In contrast, the theory of ACOs is to contain costs by focusing on quality and outcomes. ACOs drive physicians both toward standardized care and away from procedures that do not improve outcomes. By driving physicians to do a better job of taking care of patients—by focusing on outcomes and quality rather than the number of patients seen and the number of procedures done—the ACO also happens to reach the secondary, socially desirable goal of cutting down costs.

For an ACO to succeed, it must have an electronic health record. To encourage physicians toward best practices, it must use order sets, standardized protocols and clinical decision support (such as pop-ups!) embedded in an EHR. To track and correct those physicians who deliberately chose not to follow the protocols and embedded clinical recommendations, it must have an EHR to find out which physicians ignored the protocols and the recommendations. Also, to track preventive care, it has to have an EHR. To track expensive patients, it needs billing data, and then to coach those patients intensively and follow outcomes, it needs an EHR.  In short, it is impossible to run an ACO without all the combination of the clinical quality and billing data that one can gather with a robust EHR such as MEDITECH.

The Financial Bottom-line 
ACOs eliminate the fee-for-service model of payment, in which providers are paid based on the number of patients seen and the number of procedures done. By tying pay to output, fee-for-service encourages providers to perform more procedures and to see more patients. This is not necessarily good. Too many patients seen and too many procedures performed can actually harm patients, creating worse outcomes while driving up costs. Fee-for-service is therefore a perverse economic incentive.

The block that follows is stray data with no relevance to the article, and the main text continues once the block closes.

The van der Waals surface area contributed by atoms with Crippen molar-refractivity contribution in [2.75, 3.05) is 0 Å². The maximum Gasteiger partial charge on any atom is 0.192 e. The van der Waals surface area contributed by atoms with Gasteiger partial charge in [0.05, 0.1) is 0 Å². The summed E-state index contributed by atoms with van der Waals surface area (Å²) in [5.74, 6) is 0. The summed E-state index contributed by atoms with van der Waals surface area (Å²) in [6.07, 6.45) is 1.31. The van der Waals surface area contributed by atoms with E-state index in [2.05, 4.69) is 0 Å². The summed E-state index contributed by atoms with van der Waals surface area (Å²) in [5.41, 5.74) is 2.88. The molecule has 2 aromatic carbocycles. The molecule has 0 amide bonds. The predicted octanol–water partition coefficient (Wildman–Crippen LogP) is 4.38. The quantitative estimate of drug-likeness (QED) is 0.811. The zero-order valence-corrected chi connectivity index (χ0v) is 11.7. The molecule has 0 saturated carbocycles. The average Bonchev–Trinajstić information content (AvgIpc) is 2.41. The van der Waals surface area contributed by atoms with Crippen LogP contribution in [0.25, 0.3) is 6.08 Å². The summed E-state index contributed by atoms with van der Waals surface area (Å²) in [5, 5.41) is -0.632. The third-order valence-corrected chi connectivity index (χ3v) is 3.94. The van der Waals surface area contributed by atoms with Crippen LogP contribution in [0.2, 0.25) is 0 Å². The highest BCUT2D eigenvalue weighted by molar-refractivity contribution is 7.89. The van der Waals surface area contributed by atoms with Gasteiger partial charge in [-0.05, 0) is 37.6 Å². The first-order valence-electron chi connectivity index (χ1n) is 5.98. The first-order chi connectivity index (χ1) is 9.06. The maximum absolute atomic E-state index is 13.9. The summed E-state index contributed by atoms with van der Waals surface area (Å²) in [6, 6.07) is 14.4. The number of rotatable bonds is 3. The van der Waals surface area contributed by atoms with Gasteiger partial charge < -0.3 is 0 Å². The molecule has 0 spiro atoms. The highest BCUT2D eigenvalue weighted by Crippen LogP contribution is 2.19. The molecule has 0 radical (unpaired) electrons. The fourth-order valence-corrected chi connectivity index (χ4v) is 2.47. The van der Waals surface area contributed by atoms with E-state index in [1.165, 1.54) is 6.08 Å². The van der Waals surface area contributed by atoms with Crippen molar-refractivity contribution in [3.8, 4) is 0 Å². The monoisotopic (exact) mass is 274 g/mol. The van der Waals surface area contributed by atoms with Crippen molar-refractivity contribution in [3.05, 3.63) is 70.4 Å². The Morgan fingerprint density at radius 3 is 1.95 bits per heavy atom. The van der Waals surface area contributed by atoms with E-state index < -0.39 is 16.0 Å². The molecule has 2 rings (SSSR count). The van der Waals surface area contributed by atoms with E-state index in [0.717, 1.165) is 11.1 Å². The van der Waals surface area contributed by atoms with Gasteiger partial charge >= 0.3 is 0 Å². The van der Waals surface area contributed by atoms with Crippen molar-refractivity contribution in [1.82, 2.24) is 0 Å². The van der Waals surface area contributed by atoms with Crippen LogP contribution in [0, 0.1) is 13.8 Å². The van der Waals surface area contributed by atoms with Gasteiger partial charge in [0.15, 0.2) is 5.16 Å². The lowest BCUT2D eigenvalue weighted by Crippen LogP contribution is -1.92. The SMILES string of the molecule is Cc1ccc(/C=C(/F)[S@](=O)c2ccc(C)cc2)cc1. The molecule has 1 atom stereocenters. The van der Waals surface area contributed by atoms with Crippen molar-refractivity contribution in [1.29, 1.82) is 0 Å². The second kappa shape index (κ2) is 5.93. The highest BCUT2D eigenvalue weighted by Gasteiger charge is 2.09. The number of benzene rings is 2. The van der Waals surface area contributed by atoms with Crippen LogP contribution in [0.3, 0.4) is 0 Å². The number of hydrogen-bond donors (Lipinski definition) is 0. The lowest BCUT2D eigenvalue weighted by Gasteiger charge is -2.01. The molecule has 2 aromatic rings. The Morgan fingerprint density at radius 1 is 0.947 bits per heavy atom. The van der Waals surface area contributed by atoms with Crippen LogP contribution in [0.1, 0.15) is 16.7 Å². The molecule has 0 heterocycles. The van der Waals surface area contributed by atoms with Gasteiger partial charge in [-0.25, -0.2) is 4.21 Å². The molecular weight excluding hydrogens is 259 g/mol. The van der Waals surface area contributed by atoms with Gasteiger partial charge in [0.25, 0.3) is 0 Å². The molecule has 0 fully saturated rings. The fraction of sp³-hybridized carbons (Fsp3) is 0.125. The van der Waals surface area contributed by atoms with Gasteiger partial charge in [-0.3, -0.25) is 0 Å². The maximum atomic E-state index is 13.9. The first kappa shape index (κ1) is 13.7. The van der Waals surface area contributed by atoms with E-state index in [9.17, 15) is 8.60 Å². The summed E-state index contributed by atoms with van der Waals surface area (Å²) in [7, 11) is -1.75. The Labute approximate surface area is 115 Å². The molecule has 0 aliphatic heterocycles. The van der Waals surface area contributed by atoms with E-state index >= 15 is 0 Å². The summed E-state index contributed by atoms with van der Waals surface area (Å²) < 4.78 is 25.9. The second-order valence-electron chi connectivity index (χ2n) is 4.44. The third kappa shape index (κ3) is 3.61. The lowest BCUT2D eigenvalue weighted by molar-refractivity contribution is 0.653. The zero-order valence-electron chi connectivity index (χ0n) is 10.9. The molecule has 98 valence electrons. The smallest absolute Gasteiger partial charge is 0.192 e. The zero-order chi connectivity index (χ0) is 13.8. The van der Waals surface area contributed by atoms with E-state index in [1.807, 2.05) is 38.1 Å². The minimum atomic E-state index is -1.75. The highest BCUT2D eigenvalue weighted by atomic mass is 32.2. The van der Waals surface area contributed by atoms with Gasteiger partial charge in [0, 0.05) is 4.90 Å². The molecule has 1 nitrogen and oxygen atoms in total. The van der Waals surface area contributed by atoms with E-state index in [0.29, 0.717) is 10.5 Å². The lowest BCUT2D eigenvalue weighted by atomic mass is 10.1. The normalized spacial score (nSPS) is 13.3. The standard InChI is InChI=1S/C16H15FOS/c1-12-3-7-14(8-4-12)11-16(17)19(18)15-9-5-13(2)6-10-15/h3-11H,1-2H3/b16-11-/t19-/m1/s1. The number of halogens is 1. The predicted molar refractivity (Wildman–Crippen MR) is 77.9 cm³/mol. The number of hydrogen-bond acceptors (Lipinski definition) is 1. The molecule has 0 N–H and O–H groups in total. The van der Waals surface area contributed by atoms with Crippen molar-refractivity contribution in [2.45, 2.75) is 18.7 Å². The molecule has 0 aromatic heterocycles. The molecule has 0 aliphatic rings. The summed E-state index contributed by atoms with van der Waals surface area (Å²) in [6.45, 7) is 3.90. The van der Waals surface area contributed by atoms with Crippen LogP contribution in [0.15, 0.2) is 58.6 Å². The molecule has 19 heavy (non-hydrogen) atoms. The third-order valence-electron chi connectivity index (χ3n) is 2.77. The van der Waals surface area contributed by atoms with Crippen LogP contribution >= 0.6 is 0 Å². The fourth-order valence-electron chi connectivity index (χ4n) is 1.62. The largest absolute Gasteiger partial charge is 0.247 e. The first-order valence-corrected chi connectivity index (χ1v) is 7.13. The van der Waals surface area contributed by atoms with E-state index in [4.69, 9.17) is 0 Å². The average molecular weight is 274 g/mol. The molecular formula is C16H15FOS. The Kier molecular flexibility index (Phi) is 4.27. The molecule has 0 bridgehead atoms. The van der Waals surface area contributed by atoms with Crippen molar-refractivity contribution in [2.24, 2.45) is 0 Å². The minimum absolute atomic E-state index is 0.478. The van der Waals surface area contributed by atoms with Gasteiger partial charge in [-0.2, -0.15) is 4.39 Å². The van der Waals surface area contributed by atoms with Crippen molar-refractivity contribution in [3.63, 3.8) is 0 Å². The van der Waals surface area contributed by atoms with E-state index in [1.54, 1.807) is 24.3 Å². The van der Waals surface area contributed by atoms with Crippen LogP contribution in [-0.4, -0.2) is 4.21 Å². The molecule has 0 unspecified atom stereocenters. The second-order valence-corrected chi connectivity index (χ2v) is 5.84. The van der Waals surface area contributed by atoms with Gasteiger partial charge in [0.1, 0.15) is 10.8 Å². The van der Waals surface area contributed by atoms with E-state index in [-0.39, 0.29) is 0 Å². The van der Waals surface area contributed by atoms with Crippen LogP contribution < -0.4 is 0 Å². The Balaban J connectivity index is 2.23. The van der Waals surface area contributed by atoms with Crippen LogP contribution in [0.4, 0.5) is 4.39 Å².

Although HMOs hoped to improve on the fee-for-service model (by capping payments to physicians), they still lived within it. They still paid physicians based on fee-for-service billing, which the HMO viewed as fine so long as the physicians stayed under a cap. In this way, HMOs created conflict within individual physicians and among groups of physicians—how to maximize each physician’s income while not going over the cap?

Instead of using the fee-for-service model, the ACO model bases payments to providers on whether the providers collectively can render high-quality care at a cost lower than a given benchmark. To calculate the benchmark, the global cost of a population of patients is observed under the old, fee-for-service model. That is the baseline cost. Then, going forward, physicians and hospitals together receive a lump-sum payment for the year. If they take better care of their patients—focusing on quality of care and outcomes—they save the system money. In order to force savings overall, the lump-sum payment is lower than the baseline cost, usually by 1 to 2%. In a fascinating set of trial demonstrations, ACOs have been shown to work.

Whether ACOs succeed or not in the long-term depends on how well they allow patients to enjoy a higher quality of care while also paying a smaller bill. If ACOs only focus on saving money instead of also on quality of care, then they will revert to being "advanced HMOs" and will lose their most redeeming value—making patients better while costing less.